Page last updated at 08:39 GMT, Thursday, 9 April 2009 09:39 UK

German government in Hypo offer

Hypo Real Estate headquarters
The government took a stake in HRE last month

The German government has launched a takeover offer for troubled lender Hypo Real Estate (HRE).

The government's bank rescue fund said it was offering shareholders 1.39 euros per share, 15.8% higher than its last closing price of 1.20 euros.

But US investor JC Flowers, who has a 25% stake in HRE, has said he wants to remain a shareholder.

The rescue fund said if HRE became insolvent, there would be "substantial consequences" for financial markets.

Mr Flowers has previously signalled that he will not accept an offer below three euros a share.

A spokesman for the investor said: "There is still a clear preference to remain a shareholder and thus to be treated exactly the same as other shareholders that had to go under [Germany's bank] rescue shield."

Big losses

HRE has been Germany's highest-profile casualty of the financial crisis.

Last month, the German government moved to take an 8.7% stake in the firm, buying 60m euros ($67m; £54m) worth of new shares.

If HRE were to become insolvent, this would have substantial, barely quantifiable consequences for the national and international financial markets
German government's bank rescue fund

The bank said at the time that the move was "a prerequisite for the intended recapitalisation of Hypo Real Estate" that the government "gain full control".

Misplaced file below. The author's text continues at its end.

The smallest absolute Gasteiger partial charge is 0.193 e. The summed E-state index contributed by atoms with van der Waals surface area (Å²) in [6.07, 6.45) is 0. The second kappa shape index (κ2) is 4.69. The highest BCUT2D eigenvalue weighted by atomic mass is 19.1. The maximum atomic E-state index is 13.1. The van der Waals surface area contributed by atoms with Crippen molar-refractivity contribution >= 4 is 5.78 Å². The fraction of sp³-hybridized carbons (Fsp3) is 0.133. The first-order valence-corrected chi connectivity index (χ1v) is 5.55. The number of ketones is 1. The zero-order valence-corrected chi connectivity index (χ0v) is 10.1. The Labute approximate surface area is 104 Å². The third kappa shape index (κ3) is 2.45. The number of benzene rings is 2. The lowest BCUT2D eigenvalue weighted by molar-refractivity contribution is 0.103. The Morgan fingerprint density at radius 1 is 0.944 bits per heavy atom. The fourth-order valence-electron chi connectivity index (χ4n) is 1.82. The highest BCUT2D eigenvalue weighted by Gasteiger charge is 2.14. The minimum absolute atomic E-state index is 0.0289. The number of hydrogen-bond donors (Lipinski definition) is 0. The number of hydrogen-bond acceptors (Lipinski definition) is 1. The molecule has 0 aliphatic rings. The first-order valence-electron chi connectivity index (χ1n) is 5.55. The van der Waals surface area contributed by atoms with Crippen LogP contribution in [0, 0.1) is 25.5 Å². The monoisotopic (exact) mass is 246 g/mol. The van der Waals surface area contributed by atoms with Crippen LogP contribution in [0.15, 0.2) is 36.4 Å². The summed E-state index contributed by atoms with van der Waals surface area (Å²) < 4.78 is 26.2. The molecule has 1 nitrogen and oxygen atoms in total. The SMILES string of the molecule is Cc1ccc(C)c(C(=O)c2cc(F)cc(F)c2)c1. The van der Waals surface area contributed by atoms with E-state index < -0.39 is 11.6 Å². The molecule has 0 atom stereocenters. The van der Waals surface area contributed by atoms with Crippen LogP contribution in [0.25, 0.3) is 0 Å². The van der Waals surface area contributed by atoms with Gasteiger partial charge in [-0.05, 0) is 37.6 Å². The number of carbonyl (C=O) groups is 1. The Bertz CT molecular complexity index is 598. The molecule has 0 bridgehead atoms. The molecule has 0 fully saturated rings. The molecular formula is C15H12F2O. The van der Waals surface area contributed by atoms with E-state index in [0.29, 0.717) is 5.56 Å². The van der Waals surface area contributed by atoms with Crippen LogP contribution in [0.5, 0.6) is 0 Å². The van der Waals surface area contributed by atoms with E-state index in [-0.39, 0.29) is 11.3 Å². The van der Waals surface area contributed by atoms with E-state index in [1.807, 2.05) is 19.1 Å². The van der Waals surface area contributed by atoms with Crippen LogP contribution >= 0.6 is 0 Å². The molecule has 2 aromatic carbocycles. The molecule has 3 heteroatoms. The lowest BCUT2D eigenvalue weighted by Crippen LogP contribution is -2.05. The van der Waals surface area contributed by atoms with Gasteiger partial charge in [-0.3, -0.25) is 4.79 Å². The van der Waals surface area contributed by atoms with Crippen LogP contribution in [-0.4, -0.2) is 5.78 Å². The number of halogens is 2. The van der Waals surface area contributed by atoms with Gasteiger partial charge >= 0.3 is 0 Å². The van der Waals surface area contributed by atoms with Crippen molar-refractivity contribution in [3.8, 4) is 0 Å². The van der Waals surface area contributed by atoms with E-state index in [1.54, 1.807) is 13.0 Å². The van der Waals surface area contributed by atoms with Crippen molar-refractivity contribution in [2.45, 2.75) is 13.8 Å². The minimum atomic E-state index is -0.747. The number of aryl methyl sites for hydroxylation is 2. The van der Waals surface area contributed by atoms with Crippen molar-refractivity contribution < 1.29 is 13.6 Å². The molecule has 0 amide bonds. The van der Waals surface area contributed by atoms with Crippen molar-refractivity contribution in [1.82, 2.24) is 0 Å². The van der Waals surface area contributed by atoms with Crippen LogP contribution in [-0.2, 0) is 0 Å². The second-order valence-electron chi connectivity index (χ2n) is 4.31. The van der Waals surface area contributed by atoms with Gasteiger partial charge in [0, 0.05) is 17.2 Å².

HRE reported a net loss of 5.46bn euros for 2008. So far, the government has provided it with loan guarantees of about 87bn euros.

The offer price values the shares the government does not already own at 290m euros.

Shares in HRE rose 15% in early trade.

New powers

In February, the German government agreed a draft law that would allow it to temporarily nationalise troubled banks, which was seen as paving the way for a takeover of HRE.

And a new law signed this week gives the government the power to potentially force shareholders to sell their stakes in order to take control of banks, if voluntary efforts fail.

The government's bank rescue fund - the Financial Markets Stabilisation Fund (SoFFin) - said in a statement: "If HRE were to become insolvent, this would have substantial, barely quantifiable consequences for the national and international financial markets.

"This in turn would have a considerable impact on the entire national economy."



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